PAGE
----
The first eyewitness account was written a highly respected Colombian scientist called Francisco José de Caldas, who described “a transparent cloud that obstructs the sun’s brilliance” over Colombia for several months from December 1808 to February 1809. The second eyewitness was a physician named José Hipólito Unanue who wrote about seeing “sunset afterglows” over Peru in the same time period. Both these observations are characteristic of large volcanic eruptions.

The fact that atmospheric haze was observed in both Colombia and Peru, which are in the southern and northern hemispheres respectively, suggest that this volcano was located somewhere in the tropics. These observations imply that ash was cast 2,600 km in all directions but the effect on the climate was global. One researcher is quoted as saying the mystery volcano “blanketed the planet in ash”. (Cole-Dai n.d.)

Vulcanologists rate volcanic eruptions on a scale called VEI (volcanic explosivity index), which is similar to the Richter scale for earthquakes. It’s a logarithmic scale that approximates the volume of ash that’s ejected by a particular eruption. The logarithmic nature of the scale means that while a VEI-3 eruption is called “severe”, a VEI-4 event is called “cataclysmic”. In 2010, Eyjafjallajökull erupted in Iceland, resulting in ash cloud so large that it caused severe delays to air traffic across Europe, Greenland, Russia and eastern Canada. The Eyjafjallajökull eruption was a VEI-4 (“cataclysmic”) event.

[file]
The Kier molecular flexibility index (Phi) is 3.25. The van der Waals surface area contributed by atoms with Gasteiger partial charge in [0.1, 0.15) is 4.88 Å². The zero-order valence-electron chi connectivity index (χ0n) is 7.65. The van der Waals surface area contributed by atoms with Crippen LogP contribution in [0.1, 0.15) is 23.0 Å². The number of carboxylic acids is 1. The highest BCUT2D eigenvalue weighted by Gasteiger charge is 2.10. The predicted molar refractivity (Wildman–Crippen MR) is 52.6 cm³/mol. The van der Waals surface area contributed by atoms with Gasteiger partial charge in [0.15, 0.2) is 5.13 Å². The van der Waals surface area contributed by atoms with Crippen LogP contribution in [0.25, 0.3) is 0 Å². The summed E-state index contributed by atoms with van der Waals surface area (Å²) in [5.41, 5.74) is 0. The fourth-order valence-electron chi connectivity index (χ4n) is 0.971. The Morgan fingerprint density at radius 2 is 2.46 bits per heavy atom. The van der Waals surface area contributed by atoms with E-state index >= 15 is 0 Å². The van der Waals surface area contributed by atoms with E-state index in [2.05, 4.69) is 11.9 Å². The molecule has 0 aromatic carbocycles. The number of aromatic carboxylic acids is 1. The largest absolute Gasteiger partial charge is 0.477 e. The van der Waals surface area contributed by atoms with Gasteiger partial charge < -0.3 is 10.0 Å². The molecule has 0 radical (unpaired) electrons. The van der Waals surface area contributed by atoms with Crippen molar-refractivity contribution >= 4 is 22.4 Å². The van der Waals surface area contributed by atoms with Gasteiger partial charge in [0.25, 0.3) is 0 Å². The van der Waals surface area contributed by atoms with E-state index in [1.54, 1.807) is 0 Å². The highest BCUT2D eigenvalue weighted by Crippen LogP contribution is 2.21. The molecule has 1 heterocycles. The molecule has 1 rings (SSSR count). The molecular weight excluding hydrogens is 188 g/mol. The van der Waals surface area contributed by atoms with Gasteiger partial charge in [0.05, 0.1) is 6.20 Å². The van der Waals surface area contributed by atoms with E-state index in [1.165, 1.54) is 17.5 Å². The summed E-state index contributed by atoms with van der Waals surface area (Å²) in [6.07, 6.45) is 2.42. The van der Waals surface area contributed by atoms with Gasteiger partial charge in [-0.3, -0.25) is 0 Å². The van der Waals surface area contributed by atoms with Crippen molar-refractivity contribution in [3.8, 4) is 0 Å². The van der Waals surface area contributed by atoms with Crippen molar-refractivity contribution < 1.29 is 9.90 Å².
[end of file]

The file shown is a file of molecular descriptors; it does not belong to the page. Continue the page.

When Mount Saint Helens erupted in 1908, killing 57 people and causing $1.1 billion of damage across Canada and the US, it was classified by vulcanologists as a VEI-5 (“paroxysmic”) event. Alarmingly, the mystery volcano in 1808 was at least 10 times more devastating than Mount Saint Helens in terms of the volume of ash ejected. The mystery volcano was a VEI-6 event, and it’s described by vulcanologists as “colossal”.

Volcanic ash acts “like a giant window shade, reflecting sunlight and lowering temperatures on the ground for years afterward” (Cole-Dai n.d.). Temperatures across Europe were measurably lower in the years that followed as the ash cloud obscured incoming rays from the sun. Trees grew more slowly (as evidenced by tree ring data), harvests were diminished and the climate cooled for several years afterwards.